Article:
The Bell Family

Random ponderings on God, life, and the humor all around us

A Simple Study of Prayer #1c

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Click here and here to read the first two parts

C. A Model for Prayer (v. 9-13)
Pray then like this: “Our Father in heaven, let your name be treated with reverence. 10 Let your kingdom come, let your will be done on earth as it is in heaven. 11 Give us this day our daily bread, 12 and forgive us our debts, as we also have forgiven our debtors. 13 And lead us not into temptation, but deliver us from the evil one.   [You can tell I selected certain footnoted options for the version of the prayer I’ll comment on] 

Jesus now models prayer for us.  I’ll start with some general statements about the whole prayer before examining its parts.  First, notice how short the prayer is.  I find this to be more evidence for leaning toward shorter prayers.  As we found in Point B, God is not impressed by long, repetitious prayers.  Jesus’ example reflects that.  Of course, longer prayers are fine.  But it seems to prove that there is nothing wrong with short prayers.  Second, Jesus’ prayer is not terribly comprehensive.  I suppose it holds to the ACTS (Adoration, Confession [as if Jesus needed to do that!], Thanksgiving, Supplication] prayer, but not so formally.  I think it’s worth noting that Jesus covers some very basic concepts without getting complicated or technical.  There is no reason to think that we need long sentences or big words to pray appropriately to God.  Simplicity is a good thing.  Third, the prayer doesn’t end with “Amen.”  I just thought I’d point that out.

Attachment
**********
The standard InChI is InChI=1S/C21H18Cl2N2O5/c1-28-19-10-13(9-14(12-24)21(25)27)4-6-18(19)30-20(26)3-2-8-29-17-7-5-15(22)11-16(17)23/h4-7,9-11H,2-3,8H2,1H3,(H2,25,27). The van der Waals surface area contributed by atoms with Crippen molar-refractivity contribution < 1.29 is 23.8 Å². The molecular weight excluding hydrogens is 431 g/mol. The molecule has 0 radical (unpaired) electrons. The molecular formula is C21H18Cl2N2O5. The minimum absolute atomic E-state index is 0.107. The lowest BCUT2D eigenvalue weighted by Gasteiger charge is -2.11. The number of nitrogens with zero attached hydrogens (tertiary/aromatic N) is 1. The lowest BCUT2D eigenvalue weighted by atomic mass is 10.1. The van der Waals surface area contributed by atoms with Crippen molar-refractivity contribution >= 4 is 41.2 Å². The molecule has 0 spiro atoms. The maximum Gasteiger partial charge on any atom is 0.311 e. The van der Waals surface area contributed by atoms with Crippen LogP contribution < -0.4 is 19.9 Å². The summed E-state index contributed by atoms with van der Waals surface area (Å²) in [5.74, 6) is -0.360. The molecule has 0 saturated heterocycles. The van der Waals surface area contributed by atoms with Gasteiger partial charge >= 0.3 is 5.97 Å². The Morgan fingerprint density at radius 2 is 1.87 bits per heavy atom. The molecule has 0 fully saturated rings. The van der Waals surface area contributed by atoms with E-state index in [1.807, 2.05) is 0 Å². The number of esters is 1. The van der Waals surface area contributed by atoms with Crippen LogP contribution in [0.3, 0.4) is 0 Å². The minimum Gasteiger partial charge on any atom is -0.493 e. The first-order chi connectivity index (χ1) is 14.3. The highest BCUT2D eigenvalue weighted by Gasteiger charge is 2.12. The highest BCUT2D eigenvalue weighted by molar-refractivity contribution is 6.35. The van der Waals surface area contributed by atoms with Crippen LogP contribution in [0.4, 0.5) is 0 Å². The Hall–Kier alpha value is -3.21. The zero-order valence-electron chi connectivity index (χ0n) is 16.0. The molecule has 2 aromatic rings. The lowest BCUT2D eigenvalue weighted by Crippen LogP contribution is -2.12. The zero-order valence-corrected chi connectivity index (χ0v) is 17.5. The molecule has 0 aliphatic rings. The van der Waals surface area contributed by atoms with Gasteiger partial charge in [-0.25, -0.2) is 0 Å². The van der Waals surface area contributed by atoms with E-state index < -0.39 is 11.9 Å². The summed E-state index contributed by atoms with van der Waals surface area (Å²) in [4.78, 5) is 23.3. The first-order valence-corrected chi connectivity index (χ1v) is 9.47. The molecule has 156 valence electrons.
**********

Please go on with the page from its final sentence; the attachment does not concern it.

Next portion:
Now I’d like to examine the verses one by one:
v. 9 – First, note that Jesus prays to God as Father.  Because of Jesus, we have the same right to come to God as His child.  Essentially, we are talking to our celestial Daddy.  Second, Jesus immediately exalts the father and implicitly humbles Himself.  That should be the same for us.  When we praise God (especially in prayer), we should understand the vast difference between God’s holiness and our lowliness.  As such, we should seek not only to treat God’s Name with reverence, but pray that others will as well.
v. 10 – Jesus here hits two points: God’s heavenly rule and His earthly rule.  This sentence focuses on God’s dual rule over heaven and earth.  By example, Jesus is teaching us to pray that God’s kingdom would come and come soon.  This has implications not only in reference to Jesus’ return (which we should pray to come soon), but also that God’s kingdom would become more present here on Earth.  This means that we are praying for the conversion of souls and the glorification of God’s Name among all peoples.  Jesus also focuses on God’s earthly rule, where we should hope to see God’s will revealed and followed.  This balances the comment about the kingdom coming, because we should wish that God would be obeyed by all people (which is a way of saying we want go to convert/regenerate all people).  In so doing, we not only focus on God’s work on Earth, but also again exalt Him because He is worthy to be obeyed.